Help Aging Employees Transition to Medicare

photo of a older man at a doctors office

Transitioning from employer-provided health care to Medicare is a rite of passage in the American workforce. Every employee’s journey is different in terms of when they sign up for Medicare and when they choose to retire. These two events do not necessarily occur in tandem.

Once your employees turn 65, they can sign up for Medicare even if they’re still working.However, employees don’t have to sign up for Medicare at 65 if they’d rather stay on your group health benefits plan. No one working for a company with more than 20 employees can be required, forced, or incentivized to enroll in Medicare. 

Confused? You — and your employees — are not alone, says Michael Mary, manager of direct pay sales. “People vary in their knowledge of Medicare. They tend to fall into three camps. 

“I get calls from people after they have done their own research. They’re well-informed but want to make sure they’re not missing something. Others aren’t interested. They know that Medicare plans change every year and will make decisions when it’s time. The final group is people who have too much information and don’t know where to start.”

Concerns and confusion

Your employees receive Medicare information from the government and health care marketers, as well as their family and friends. It’s a lot to process and truth can become distorted. 

For example, there’s a prevailing myth that if a person doesn’t sign up for Medicare at age 65, they will incur cost penalties for life. 

This is only true if the person did not have medical coverage between the time they turned 65 and the point at which they signed up for Medicare during their enrollment period. If they can prove they had insurance through an employer (or other plan), they will not incur a penalty. 

Many soon-to-be retirees also feel confused about what to do with their health savings account (HSA). “Employees worry about what happens to the money accumulated in their HSAs when they transition to Medicare,” says Mary. “They don’t want to lose those dollars.” 

Federal law dictates that employees who want to continue contributing to an HSA must defer Medicare. Otherwise, they need about a six-month lag time after their last HSA contribution before starting Medicare. “It’s a complex calculation,” Mary adds.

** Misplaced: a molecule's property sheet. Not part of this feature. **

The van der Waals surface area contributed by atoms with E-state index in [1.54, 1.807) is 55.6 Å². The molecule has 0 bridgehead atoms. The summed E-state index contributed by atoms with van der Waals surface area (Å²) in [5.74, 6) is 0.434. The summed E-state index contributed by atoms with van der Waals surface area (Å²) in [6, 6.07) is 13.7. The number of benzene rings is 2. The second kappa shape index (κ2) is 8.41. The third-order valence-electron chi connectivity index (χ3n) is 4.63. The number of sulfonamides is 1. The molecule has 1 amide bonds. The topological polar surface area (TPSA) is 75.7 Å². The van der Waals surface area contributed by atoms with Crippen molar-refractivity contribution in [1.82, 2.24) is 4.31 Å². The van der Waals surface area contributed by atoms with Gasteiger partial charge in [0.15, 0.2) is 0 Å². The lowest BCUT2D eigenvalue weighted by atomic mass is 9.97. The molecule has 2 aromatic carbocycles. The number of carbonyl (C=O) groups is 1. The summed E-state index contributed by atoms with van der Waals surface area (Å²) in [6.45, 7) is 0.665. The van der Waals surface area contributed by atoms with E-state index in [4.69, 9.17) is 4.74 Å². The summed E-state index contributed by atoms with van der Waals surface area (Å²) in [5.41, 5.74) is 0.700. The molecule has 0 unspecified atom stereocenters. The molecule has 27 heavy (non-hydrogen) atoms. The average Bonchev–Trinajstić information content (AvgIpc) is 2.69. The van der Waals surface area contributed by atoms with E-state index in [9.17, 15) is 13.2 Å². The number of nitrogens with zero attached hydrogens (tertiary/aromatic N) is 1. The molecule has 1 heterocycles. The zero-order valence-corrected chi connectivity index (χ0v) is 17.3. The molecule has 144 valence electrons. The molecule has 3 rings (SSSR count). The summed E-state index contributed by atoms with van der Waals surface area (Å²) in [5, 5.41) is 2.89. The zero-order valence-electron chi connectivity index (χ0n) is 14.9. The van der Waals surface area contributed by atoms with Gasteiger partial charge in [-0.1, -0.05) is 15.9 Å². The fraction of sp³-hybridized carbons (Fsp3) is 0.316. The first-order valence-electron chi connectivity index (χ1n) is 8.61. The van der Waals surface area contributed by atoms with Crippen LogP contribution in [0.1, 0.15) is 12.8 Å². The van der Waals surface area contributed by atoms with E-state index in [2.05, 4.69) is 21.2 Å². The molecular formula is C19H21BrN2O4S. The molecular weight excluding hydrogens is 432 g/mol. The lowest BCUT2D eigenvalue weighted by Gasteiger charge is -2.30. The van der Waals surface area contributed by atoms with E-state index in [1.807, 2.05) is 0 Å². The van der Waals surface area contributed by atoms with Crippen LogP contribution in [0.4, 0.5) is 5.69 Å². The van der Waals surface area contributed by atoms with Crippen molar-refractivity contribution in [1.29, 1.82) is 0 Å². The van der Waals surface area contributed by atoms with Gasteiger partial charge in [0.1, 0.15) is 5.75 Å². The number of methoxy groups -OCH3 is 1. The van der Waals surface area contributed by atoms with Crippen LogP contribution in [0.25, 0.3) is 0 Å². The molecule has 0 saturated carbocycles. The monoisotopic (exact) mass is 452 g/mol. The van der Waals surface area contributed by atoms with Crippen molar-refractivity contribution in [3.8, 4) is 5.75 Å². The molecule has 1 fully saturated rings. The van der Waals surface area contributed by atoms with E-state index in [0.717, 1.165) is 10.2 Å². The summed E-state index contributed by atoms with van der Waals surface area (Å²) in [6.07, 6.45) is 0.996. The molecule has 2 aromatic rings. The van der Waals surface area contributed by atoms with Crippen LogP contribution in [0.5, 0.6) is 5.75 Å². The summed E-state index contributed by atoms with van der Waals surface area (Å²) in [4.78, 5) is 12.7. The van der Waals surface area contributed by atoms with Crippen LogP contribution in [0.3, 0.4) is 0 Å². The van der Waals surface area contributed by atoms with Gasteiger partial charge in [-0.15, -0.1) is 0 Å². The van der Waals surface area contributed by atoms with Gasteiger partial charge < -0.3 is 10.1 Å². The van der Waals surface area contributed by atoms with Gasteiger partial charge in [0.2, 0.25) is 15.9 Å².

The role employers can play

Mary recommends a one-year window as the “sweet spot” for preparing to transition from employer-provided care to Medicare. This is true whether employees want to sign up at age 65 or wait. 

“The best thing that an employer can do is overcommunicate with Medicare-eligible workers,” advises Mary. “Bring in experts who can help employees understand the different parts of Medicare and how coverage works.”

Highmark offers Retiree Solutions Seminars to their employee group health insurance customers. Online and in-person workshops explain:

  • Medicare Parts A and B
  • Part D prescription plans
  • Medigap insurance
  • Enrollment periods
  • Health savings accounts (HSAs)
  • The role of Social Security

Employers should take every opportunity to give employees access to the right resources. “We want people to be knowledgeable,” says Mary. “Being prepared takes away some of the anxiety.”

Peace of mind

Today’s consumers are digitally savvy and will do their own research, whether that is attending a webinar, looking at Social Security Administration and Medicare websites, and/or consulting with a financial advisor. 

You can give your Medicare-eligible workers more confidence and greater peace of mind by preparing them for Medicare. Initiatives and strategies include:

  • Ensuring that employees feel valued at all stages of their career.
  • Understanding the laws governing your company, based on size.
  • Having a well-informed third party speak with soon-to-be retirees.
  • Sharing Medicare publications with your employees.
  • Offering access to Medicare plans with the same health insurance company (if applicable).

Retirement is the ultimate offboarding experience for the employee and the employer. Ending your relationship on a positive note will pay dividends, with the new retiree serving as an ambassador for your employer brand and commitment to age diversity.  


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